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The code, in pencil.

We’ve never seen it. The Navy office at Port Adelaide didn’t see it.

Paragraph from a letter from the Navy Office at Port Adelaide responding to Leane:

“From the manner in which the lines have been represented as being set out in the original, it is evident that the end of each line indicates a break in sense.” GF 114

The writer was not looking at the pencilled code, he was looking at the manner in which the pencilled code had been represented. He was looking at a photo.

A fellow called Marcel Varallo picked it up and threw this down a couple of years ago:


“I’ll keep it as blunt and simple as possible.  

Anyone on the internet who claims to have taken pictures of the code with infrared or filters or whatever is wrong.  

Our favourite picture of the code is actually a photo of a photo the code on its actual page taken with a UV light illuminating the page.  I have seen it in person.  The original code was so hard to see that the UV light (referred to as a “special light” and not in common use at the time) was required to display it adequately.  

Unfortunately the camera used to photograph the code by the Adelaide Advertiser didn’t pick it up very well at all and this problem was only discovered after the film was developed.  The result was faint and unprintable.  So what could they do?  Grab a pen and trace the outline of the code onto the photo.  

This becomes evident when we zoom in on a few of the letters, courtesy of a high-def scan of the photo, and the start/stop pooling of the ink betrays the truth.  Remember all reports said the code was in pencil.”


Marcel thinks Leane handed the Rubaiyat over to the Advertiser for them to photograph, mark up and publish.

That proposition is as thin as a toe nail. And the Dome should be viewed with a little more suspicion for not having his engine turned on when he linked Marcel to the Mysteries of Cipher. We’re talking about EVIDENCE here …

That, Marcel, was woeful.

This is better:

Adelaide Metropolitan Police Station. Detectives’ office. Leane officiating.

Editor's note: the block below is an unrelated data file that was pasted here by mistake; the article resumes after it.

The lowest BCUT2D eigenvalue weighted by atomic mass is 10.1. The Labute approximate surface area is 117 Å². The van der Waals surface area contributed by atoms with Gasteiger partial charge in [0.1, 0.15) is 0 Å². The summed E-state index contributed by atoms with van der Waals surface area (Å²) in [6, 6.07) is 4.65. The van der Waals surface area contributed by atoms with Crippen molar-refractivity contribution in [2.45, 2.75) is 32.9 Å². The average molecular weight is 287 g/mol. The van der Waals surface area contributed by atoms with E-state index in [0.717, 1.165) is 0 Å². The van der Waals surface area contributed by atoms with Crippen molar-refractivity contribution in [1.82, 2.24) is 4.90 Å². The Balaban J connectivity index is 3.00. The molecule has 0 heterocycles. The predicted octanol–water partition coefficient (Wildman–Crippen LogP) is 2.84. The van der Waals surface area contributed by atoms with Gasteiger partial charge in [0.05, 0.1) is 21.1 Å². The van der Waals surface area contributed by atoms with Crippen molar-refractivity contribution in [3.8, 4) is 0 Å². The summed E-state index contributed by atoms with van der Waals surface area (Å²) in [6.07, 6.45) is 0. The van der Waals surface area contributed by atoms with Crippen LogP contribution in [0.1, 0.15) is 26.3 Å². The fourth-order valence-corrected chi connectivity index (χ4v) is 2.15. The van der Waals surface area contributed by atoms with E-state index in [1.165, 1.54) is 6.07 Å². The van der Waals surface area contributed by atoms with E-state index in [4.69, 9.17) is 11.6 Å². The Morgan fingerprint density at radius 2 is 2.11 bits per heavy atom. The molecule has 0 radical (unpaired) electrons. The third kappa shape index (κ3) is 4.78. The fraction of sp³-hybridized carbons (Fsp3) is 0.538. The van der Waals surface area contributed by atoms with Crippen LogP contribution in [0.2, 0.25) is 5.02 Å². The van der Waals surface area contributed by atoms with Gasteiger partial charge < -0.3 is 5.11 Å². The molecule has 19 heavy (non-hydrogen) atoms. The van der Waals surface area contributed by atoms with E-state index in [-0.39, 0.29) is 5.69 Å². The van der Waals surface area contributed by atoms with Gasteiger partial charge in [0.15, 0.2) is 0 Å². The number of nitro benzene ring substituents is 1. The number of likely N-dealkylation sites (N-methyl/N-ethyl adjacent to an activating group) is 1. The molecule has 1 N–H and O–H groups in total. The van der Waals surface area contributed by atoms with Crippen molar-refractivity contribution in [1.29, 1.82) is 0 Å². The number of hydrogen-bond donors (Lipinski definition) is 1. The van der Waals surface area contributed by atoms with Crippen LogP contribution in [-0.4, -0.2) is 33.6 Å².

On Leane’s desk: a photo of the pencilled code.

The situation: the photo was found to be unsuitable, faint on faint.

So Leane told a detective to take this unsuitable photograph, sit down at his desk and ink over the capital letters. All of them. One by one. Equipment provided.

‘And It has to be done at once. And no detective with shaking hands need apply. The newspapers are waiting. Shit will not happen.’

Leane pointed at a Detective.


Thanks boss

Then the room emptied, being lunchtime.

The non-luncher may have had the Rubaiyat beside him, back cover up for reference. He may have had to work one-handed, the other for holding a large magnifying glass to one eye. An ultra-violet lamp if anyone could find it.

Rocket Science.


‘Cover the faint pencilled letters with as much accuracy as you can,’ Leane had thundered, ‘and Make No Mistakes. You’re not here to rub things out or over. As a matter of fact, cover EVERYTHING that looks like a pencil mark.’

Like the tail on the P up there. The dot under the A.

Leane isn’t finished.

‘But – if you do make the mistake of misinterpreting one letter for another, keep them both as separate as you can so others might decide.’

‘Because one man’s double u is another man’s M.’

And slowly and painstakingly, the faint pathway was transformed into a macadam highway.

That done to everyone’s satisfaction, Jimmy Durham was asked to attend and take the money shot.

Then somebody called the Advertiser.

And that swoop on the last letter, the B, tell me that isn’t someone signing off.

header pic is cattle trails at Eureka

One Comment Post a comment
  1. Marcel Varallo has his theory, sure, but it’s not mine (which is that the police drew lines on a photo with something like a laundry marker, and then photographed their handiwork).

    But as far as evidence goes, Marcel’s scans are much better than the over-processed one that some researchers have built such elaborate theories atop.

    April 25, 2020

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